I was in Tallahassee recently, when I noticed several men in business suits wearing cowboy boots. I guess that’s ok…, but I’m pretty sure that boots were originally intended to be worn while riding a horse. And these guys certainly had not ridden to the capital or anywhere else for that matter. I suppose if you asked them, they’d tell you the boots were comfortable and that they liked the way they looked. Well… fair enough. But I think it’s also a way to pay homage to a particular lifestyle or tradition. This got me thinking about some of the “old Florida traditions” that we hang on to or even romanticize about in connection with raising cattle, which has been a way of life for generations here in Florida. As far as my family goes, I suspect that the “cracker cowboy” part of our family tradition may have ended with my father… and here’s why.
I know that many of you love horses and that’s just fine by me. My mother loves horses too. But me… not so much. Although I am actually pretty good on horseback and I’ve got a lot of experience with them, those experiences have been laced with some pretty painful incidents.
I’ve been kicked, thrown to the ground, head-butted, bitten, stepped on and scraped off on trees by these… animals. Don’t get me wrong, they are magnificent and powerful creatures and I really admire their stamina and beauty, but unlike a reliable and blissfully mindless jeep or ATV, they have a mind of their own. A mind that delights in purposefully and without warning jumping sideways, leaving you like a flipped coin on your head, or on your tail, in the palmettos. They then stay just beyond your reach, pausing now and then to taunt you… leaving you to follow them like some kind of sand spur covered horse stalker.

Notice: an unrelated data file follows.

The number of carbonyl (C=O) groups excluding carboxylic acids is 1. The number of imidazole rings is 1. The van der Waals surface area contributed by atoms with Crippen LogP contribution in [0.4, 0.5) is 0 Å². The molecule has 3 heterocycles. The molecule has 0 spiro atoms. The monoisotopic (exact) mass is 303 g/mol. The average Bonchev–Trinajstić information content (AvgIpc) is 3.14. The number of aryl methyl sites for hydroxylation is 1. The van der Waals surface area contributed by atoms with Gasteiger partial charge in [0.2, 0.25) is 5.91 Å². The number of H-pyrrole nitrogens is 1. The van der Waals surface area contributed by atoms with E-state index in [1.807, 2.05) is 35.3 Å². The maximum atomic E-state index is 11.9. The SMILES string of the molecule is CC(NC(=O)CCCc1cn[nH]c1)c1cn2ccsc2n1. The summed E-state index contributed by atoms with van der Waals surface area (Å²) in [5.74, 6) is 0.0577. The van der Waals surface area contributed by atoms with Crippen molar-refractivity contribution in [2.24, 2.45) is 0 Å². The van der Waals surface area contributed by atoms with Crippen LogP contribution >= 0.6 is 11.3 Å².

They also demonstrate this equestrian sense of humor when you’re saddling them. One of their favorite pranks is to simply stand on one of your feet. They wait until you’re distracted, adjusting the saddle, then they casually side step pretending not to notice as you flail around, howling and shoving uselessly on their thousand pound bodies. They will eventually let you go with an amused snort, but only so that they can set you up for their next “bit”. As you chinch up the saddle (while standing on your one good foot) they swell up their belly so that despite all your tugging and pulling and putting your knee in their girth, the saddle will only get as tight as they want it to be. The punch line generally comes about 15 minutes into the ride, when the horse exhales and you spin around upside down under his belly. My dad used to stubbornly ride the horse upside down for a couple of hundred feet. I suppose it was an attempt to prove to the horse that my dad had purposefully swung around in order to inspect the trail conditions… with his face.
To my relief, we sold our last horse a long time ago, but periodically I still somehow get talked into going trail riding. It’s actually something that many of you may enjoy and it’s a great way to experience Florida. The local outfitters are very competent and unlike me, they manage to keep well trained horses. But as my luck would have it, on my last family trip out west the outfitter had one horse that had ‘behavioral issues’. As she was carefully matching up horses with riders, I quietly waited with my arms crossed for the inevitable. “So are any of you experienced riders?” Silence. No one ever volunteers for this kind of mission. Minutes later, I threw my hands in the air, finally surrendering to fate. “O.k., o.k… go ahead and put me on “Psycho”. Fifteen minutes later, as I rode upside down hanging from Psycho’s belly, I stubbornly stayed in the saddle, inspecting the trail with my face.
The family tradition lives on.